Regulatory Updates

Companies Act

Removal of Difficulties order & Clarification regarding applicability of Section 372A

The Companies Act 2013 received an assent of President on 29.08.2013 and also 96 Sections are made effective from 12.09.2013 , there are certain difficulties to understand the New Sections and its implications hence a Companies (Removal of Difficulties) Order, 2013 has been issued. The Circular No.18/2013 is issued for clarification regarding applicability of Section 372A consequent upon Notifying of Section 185 of The Companies Act, 2013.


Foreign Exchange Management Act


Definition of ‘Group Company’ for FDI :

RBI vide circular RBI/2013-14/356 A.P. (DIR Series) Circular No.68 has reviewed the FDI policy and decided to incorporate the definition of group company as under:
‘Group company’ means two or more enterprises which, directly or indirectly, are in position to:
(i) exercise twenty-six per cent, or more of voting rights in other enterprise; or
(ii) appoint more than fifty per cent, of members of board of directors in the other enterprise.’

Foreign Direct Investment in Financial Sector – Transfer of Shares

It has now been decided that the requirement of obtaining NoC(s) will be waived from the perspective of Foreign Exchange Management Act, 1999 and no such NoC(s) need to be filed along with form FC-TRS in regards to the subject as required earlier. However, any ‘fit and proper/ due diligence’ requirement as regards the non-resident investor as stipulated by the respective financial sector regulator shall have to be complied with.

Third party payments for export / import transactions :

With a view to further liberalising the procedure relating to payments for exports/imports and taking into account evolving international trade practices, it has been decided as under:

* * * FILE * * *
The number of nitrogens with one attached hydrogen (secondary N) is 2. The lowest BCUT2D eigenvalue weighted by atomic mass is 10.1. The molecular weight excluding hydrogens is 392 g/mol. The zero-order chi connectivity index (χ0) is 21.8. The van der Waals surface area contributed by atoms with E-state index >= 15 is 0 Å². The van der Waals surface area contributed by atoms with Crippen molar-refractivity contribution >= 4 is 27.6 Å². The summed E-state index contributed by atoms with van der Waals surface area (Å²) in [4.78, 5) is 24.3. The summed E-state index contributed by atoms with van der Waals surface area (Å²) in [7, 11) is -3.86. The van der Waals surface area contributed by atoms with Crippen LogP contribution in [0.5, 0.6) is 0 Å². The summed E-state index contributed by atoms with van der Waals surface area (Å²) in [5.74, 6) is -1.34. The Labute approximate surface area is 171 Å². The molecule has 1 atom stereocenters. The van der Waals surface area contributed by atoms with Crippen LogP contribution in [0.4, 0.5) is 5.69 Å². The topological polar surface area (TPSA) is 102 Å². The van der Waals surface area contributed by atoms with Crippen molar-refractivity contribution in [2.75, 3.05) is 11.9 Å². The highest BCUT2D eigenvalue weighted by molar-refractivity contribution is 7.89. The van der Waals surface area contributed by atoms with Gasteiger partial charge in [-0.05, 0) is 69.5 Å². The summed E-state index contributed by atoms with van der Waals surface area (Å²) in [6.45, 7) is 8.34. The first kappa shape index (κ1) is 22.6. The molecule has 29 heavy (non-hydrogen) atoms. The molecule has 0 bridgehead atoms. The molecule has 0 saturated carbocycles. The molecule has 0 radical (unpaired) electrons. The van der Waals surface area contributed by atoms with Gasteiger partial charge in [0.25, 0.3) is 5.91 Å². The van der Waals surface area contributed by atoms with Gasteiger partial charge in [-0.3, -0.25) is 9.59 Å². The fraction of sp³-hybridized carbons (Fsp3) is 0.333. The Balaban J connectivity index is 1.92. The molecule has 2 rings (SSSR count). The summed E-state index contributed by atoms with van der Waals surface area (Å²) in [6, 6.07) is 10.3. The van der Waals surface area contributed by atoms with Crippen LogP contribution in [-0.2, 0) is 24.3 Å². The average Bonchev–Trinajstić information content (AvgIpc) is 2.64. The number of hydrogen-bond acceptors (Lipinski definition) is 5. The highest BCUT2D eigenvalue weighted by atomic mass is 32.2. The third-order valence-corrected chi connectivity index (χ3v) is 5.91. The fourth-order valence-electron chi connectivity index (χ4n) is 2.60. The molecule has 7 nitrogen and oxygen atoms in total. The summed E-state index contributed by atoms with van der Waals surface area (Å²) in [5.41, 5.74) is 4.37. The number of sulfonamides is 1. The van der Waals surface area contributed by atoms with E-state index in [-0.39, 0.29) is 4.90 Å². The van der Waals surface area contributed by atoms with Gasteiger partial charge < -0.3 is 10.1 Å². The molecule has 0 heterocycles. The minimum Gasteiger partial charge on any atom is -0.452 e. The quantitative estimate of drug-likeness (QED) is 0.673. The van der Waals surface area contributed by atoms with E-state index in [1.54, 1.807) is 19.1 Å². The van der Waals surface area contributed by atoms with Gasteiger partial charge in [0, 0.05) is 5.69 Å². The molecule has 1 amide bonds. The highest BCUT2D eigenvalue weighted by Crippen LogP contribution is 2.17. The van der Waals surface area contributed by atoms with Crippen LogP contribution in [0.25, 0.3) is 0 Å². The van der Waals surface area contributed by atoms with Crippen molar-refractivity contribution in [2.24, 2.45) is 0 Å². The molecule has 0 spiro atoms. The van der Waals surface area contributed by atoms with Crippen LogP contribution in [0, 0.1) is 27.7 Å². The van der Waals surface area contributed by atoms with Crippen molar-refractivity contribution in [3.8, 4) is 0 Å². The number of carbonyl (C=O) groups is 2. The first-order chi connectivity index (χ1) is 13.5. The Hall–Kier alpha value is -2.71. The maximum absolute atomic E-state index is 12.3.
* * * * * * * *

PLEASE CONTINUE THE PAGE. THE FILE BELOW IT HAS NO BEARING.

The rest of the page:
AD banks may allow payments for export of goods / software to be received from a third party (a party other than the buyer) subject to conditions as under:

  1. Firm irrevocable order backed by a tripartite agreement should be in place;
  2. Third party payment should come from a Financial Action Task Force (FATF) compliant country and through the banking channel only;
  3. The exporter should declare the third party remittance in the Export Declaration Form;
  4. It would be responsibility of the Exporter to realize and repatriate the export proceeds from such third party named in the EDF;
  5. Reporting of outstandings, if any, in the XOS would continue to be shown against the name of the exporter. However, instead of the name of the overseas buyer from where the proceeds have to be realised, the name of the declared third party should appear in the XOS; and
  6. In case of shipments being made to a country in Group II of Restricted Cover Countries, (e.g. Sudan, Somalia, etc.), payments for the same may be received from an Open Cover Country.

Note: Restricted cover Group II country is country which experiences chronic political and economic problems as well as balance of payment difficulties.
AD banks are allowed to make payments to a third party for import of goods, subject to conditions as under:

  1. Firm irrevocable purchase order / tripartite agreement should be in place;
  2. Third party payment should be made to a Financial Action Task Force (FATF) compliant country and through the banking channel only;
  3. The Invoice should contain a narration that the related payment has to be made to the (named) third party;
  4. Bill of Entry should mention the name of the shipper as also the narration that the related payment has to be made to the (named) third party;